Issues Associated with the Use of Infrared Thermography for Experimental Testing of Insulated Systems
Infrared scanning radiometers are used to generate temperature maps of building envelope components, including windows and insulation. These temperature maps may assist in evaluating components thermal performance. Although infrared imaging has long been used for field evaluations, controlled laboratory conditions allow improvements in quantitative measurements of surface temperature using reference emitter techniques.
This paper discusses issues associated with the accuracy of using infrared scanning radiometers to generate temperature maps of building envelope components under steady-state, controlled laboratory conditions. Preliminary experimental data are presented for the accuracy and uniformity of response of one commercial infrared scanner. The specified accuracy of this scanner for temperature measurements is 2 °C or 2% of the total range of values (span) being measured. A technique is described for improving this accuracy using a temperature-controlled external reference emitter. Minimum temperature measurement accuracy with a reference emitter is estimated at ±0.5 °C for ambient air and background radiation at 21.1 °C and surface temperatures from 0 °C to 21 °C.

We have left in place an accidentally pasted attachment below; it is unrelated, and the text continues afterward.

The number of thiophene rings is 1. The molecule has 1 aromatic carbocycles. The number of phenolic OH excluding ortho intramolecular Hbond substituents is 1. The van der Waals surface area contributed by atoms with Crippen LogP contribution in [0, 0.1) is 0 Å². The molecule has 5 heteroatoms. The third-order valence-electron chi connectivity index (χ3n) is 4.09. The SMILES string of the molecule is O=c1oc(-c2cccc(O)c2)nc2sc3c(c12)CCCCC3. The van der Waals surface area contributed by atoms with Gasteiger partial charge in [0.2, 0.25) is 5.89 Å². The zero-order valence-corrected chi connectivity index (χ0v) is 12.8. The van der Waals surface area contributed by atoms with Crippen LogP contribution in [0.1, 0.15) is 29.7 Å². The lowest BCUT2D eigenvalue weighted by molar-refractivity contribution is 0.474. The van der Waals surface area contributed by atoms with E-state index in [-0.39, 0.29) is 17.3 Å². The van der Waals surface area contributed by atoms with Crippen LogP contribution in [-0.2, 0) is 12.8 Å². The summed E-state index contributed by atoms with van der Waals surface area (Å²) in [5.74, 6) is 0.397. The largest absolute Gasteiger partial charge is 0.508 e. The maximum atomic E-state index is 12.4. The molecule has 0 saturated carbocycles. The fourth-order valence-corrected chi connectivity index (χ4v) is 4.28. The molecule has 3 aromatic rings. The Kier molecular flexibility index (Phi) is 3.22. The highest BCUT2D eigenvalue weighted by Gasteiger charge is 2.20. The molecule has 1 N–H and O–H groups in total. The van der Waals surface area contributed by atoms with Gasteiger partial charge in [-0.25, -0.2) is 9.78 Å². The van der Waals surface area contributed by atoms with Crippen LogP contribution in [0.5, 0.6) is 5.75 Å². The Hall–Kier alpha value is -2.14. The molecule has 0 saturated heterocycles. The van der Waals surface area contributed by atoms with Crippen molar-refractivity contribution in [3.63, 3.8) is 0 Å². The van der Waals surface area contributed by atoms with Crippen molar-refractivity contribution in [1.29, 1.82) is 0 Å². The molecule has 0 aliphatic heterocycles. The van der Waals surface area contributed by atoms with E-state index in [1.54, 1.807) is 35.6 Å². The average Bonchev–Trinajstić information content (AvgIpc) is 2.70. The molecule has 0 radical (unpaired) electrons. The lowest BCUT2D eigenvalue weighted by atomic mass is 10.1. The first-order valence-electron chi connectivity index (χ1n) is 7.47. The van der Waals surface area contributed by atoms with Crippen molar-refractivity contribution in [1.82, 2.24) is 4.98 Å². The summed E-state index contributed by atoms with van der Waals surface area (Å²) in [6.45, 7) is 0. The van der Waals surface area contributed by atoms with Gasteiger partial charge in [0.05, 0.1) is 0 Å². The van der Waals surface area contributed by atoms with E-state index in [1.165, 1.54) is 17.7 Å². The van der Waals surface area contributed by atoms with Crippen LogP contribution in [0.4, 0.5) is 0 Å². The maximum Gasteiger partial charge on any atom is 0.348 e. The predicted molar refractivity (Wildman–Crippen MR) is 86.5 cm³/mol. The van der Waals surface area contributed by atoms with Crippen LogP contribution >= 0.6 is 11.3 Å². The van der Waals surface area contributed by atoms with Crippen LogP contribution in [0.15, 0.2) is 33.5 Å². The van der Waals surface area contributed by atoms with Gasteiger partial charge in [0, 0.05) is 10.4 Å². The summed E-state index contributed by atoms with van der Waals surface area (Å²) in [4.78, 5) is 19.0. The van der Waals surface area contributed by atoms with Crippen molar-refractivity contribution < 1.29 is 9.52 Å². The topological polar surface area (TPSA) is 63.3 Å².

Infrared imaging, with a reference emitter technique, is being used to create a database of temperature maps for a range of window systems, varying in physical complexity, material properties, and thermal performance. The database is to be distributed to developers of fenestration heat transfer simulation programs to help validate their models. Representative data are included for two insulated glazing units with different spacer systems.